Irish Studies 2010

The adventure of a lifetime…

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June 4th, 2010 · No Comments · Skibbereen Famine Cemetery

Today we got up and got on the road. It was a really travel-intensive day as we set out to Killarney. We left Cork early in the morning with a full itinerary for the day. While we had spoken to a great degree about the atrocities of the Famine, nothing prepared us for what we would see in Skibbereen.

We made a short stop in town in town and then set out for our drive to the cemetery. Had the driver not been so keen, we could have completely missed the inconspicuous monument. It was a small cemetery built into the side of a hill. The monuments were small in stature and nothing compared to even the memorial in New York City.  Upon entering the graveyard, we could all feel a chill from the cold steel gates that separated it from the street.

We were greeted by small plaques that commemorated the loss of the victims of the Famine. The first and largest of these plaques had a poem inscribed on it that read

“Oh son, I loved my native land, with energy and pride till a blight came over all my crops and my sheep and cattle died. My rent and taxes were to pay, I could not them redeem, and that’s the cruel reason why I left my old Skibbereen.”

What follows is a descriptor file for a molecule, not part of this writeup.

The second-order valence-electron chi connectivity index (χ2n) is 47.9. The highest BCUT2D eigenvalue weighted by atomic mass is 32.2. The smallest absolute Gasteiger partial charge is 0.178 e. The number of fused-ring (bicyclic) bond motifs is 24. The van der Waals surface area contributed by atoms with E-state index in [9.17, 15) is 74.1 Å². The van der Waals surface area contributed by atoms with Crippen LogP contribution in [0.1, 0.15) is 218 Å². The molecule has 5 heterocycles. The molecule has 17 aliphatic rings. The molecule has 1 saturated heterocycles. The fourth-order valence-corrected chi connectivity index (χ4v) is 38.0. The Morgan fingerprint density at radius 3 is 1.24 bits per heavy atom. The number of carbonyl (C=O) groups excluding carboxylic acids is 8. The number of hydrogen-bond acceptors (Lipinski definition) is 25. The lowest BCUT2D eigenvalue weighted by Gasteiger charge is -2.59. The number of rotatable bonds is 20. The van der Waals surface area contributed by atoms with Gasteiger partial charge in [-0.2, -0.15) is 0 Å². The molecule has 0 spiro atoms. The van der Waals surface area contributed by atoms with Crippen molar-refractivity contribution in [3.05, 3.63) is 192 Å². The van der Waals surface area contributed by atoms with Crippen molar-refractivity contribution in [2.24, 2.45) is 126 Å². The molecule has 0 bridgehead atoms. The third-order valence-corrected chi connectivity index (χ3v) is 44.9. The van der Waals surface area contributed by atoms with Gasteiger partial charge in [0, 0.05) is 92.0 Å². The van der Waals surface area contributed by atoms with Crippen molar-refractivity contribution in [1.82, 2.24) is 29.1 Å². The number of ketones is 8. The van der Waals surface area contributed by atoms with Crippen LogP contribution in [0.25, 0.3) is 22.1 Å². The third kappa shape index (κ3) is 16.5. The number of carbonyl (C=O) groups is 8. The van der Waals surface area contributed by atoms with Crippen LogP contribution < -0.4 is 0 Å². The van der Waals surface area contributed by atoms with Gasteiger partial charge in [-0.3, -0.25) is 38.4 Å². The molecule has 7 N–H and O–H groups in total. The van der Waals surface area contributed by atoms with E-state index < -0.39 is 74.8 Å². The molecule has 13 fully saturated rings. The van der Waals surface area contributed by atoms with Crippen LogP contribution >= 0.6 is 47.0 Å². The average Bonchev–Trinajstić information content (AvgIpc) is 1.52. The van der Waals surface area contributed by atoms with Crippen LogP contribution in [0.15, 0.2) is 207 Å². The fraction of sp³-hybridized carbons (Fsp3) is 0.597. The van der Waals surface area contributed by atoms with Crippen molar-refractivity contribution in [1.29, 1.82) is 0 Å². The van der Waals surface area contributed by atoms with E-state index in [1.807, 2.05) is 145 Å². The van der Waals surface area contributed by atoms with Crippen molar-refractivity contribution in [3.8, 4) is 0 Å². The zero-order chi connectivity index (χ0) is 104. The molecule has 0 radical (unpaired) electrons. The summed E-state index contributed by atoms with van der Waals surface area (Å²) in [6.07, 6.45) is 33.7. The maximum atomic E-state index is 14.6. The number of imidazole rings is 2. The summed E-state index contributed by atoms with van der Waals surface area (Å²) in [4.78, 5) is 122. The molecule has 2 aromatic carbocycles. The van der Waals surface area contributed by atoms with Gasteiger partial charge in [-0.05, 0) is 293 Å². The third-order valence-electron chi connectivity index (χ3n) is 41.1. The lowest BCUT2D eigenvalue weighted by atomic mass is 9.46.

Initially, it appears as though the people treat this subject with a lighthearted approach. As we continued to the mass grave, we noticed that it was nothing. A plot of grass marked the space where 9,000 bodies were crudely thrown. This simple poem explains how droves of people came to this small town in hopes of finding relief, yet overcrowding and sickness demolished hope and killed many.

It was interesting to note how man could be so inhuman in times of need. Bodies crudely stacked without a marker and raw iron crosses marked graves. This small plot of grass was in direct contrast to what we had all expected. In America, these would have been a grandiose monument dedicated to these victims of hunger, yet here it was just one section of a still active cemetery.  Amazing.


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